I think we are all well aware that sudo is not secure or compliant enough to help you prevent a cyber attack against your Unix/Linux servers or to meet stringent auditor demands to prove log integrity for compliance. But I get it. Sometimes you just can’t replace sudo fully. For even the most mature users of an enterprise least privilege solution, there will almost always be some machines that still have access to sudo. So, you have to make the best of it, right? In this blog I will give you two use cases where a third-party tool can help you better manage sudo to improve your odds against a data breach or the auditors.
Centrally managing sudo policy controls – save yourself the hassle
With so many different iterations of the sudoers policy file used by various groups inside an organization, the need to control and track changes made to each sudoers file quickly becomes an unmanageable task. Almost every user of sudo quickly runs into the issue of appropriately managing the individual sudoers policy files that get created on each Unix or Linux host.
Manual synchronization tools and home grown LDAP/database solutions may at first appear appealing, but reliability, complexity and security controls end up dramatically reducing the effectiveness of such configurations, often causing more problems than they solve. There is no effective way to undo changes to one or more sudoers files, or jump back to a certain point of time/version of a sudoers policy file.
PowerBroker for Sudo provides a way to quickly and simply centralize one or more sudoers files, enabling change management and version control. With PowerBroker for Sudo:
- Policy changes can be validated before making changes to the policy file live, or quickly compared with highlighted differences between any two versions of a sudoers file.
- The roll-back/roll-forward functionality allows for fast switching between any two saved versions of the sudoers file that are being managed by PowerBroker for Sudo.
- Connecting hosts can be optionally grouped or run in a hybrid of one-to-one plus grouped hosts, allowing simple and controlled access to specific sudoers files located on one or more centralized servers based on the requesting hosts group membership.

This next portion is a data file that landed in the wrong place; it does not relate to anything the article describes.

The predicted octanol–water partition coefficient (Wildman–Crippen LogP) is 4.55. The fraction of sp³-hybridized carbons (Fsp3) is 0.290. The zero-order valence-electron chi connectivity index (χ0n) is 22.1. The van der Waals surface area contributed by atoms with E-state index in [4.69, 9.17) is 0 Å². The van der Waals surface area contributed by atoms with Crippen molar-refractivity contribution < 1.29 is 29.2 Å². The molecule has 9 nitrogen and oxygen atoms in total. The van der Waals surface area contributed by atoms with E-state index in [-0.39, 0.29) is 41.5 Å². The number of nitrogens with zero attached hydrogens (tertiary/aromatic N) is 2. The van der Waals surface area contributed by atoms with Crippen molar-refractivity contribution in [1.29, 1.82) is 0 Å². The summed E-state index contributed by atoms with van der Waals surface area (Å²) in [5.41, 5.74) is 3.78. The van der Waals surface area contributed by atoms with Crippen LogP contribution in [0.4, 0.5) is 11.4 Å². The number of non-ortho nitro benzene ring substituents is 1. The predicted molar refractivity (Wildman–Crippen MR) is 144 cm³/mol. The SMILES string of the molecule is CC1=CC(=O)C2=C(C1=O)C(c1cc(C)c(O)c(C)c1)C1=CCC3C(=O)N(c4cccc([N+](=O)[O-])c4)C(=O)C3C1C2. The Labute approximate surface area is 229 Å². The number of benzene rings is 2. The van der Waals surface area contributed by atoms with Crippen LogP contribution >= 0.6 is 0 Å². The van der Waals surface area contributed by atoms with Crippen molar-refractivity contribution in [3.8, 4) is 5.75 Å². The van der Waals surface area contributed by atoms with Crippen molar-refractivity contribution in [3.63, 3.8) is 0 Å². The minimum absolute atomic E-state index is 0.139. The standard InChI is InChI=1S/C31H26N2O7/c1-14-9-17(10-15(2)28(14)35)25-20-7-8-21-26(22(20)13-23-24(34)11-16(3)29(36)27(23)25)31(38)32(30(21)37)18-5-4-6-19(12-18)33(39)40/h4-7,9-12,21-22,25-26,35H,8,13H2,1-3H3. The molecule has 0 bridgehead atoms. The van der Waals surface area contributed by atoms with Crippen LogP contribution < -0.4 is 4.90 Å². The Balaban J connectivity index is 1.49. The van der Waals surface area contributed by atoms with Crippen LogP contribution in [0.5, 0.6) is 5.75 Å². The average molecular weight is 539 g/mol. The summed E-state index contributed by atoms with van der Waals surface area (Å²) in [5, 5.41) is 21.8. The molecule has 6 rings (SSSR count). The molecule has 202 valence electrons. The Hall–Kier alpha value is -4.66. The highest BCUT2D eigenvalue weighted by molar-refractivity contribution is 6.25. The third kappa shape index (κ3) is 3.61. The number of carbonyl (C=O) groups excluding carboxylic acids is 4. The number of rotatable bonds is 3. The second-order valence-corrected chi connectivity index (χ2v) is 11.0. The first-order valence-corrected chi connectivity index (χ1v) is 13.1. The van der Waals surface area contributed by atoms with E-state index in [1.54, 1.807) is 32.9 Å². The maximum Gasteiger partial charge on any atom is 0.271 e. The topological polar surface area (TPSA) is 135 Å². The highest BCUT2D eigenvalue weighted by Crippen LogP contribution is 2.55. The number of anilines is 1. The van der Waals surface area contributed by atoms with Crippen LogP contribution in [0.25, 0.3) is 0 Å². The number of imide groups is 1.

If you *have* to use sudo, at least centralize the policy control to save yourself the hassle.
Centrally storing sudo audit data – improve log security
Using sudo means placing log data in different locations on different systems. Depending on the version of Unix or Linux you’re using, the event data ends up in different syslog files and is also mixed in with other system event data. A better way is needed to securely move and store the sudo log data, and sudo session log data to a central location is required, providing one common place to search when performing log reviews or forensic actions.
PowerBroker for Sudo provides a secure network connection to a centralized server that stores event and session data (encrypted if desired) to a centralized and secure location as the log data is written, removing the ability of submitting users to tamper with the logs and allowing for much faster log review and forensics when required.
While it can’t replace a full-featured commercial Unix/Linux least privilege solution, at least take the iterative step toward making your log files more secure.
One of the biggest hang-ups with sudo is that it’s distributed; there’s no centralization. Using these two use cases as best practices can help you along the way to simplifying your life and securing your logs. For more on how PowerBroker for Sudo can help you, check out the white paper, or contact us for a demo.
Paul Harper, Product Manager, BeyondTrust
Paul Harper is product manager for Unix and Linux solutions at BeyondTrust, guiding the product strategy, go-to-market and development for PowerBroker for Unix & Linux, PowerBroker for Sudo and PowerBroker Identity Services. Prior to joining BeyondTrust, Paul was a senior architect at Quest Software/Dell. Paul has more than 20 years of experience in Unix/Linux operations and deployments.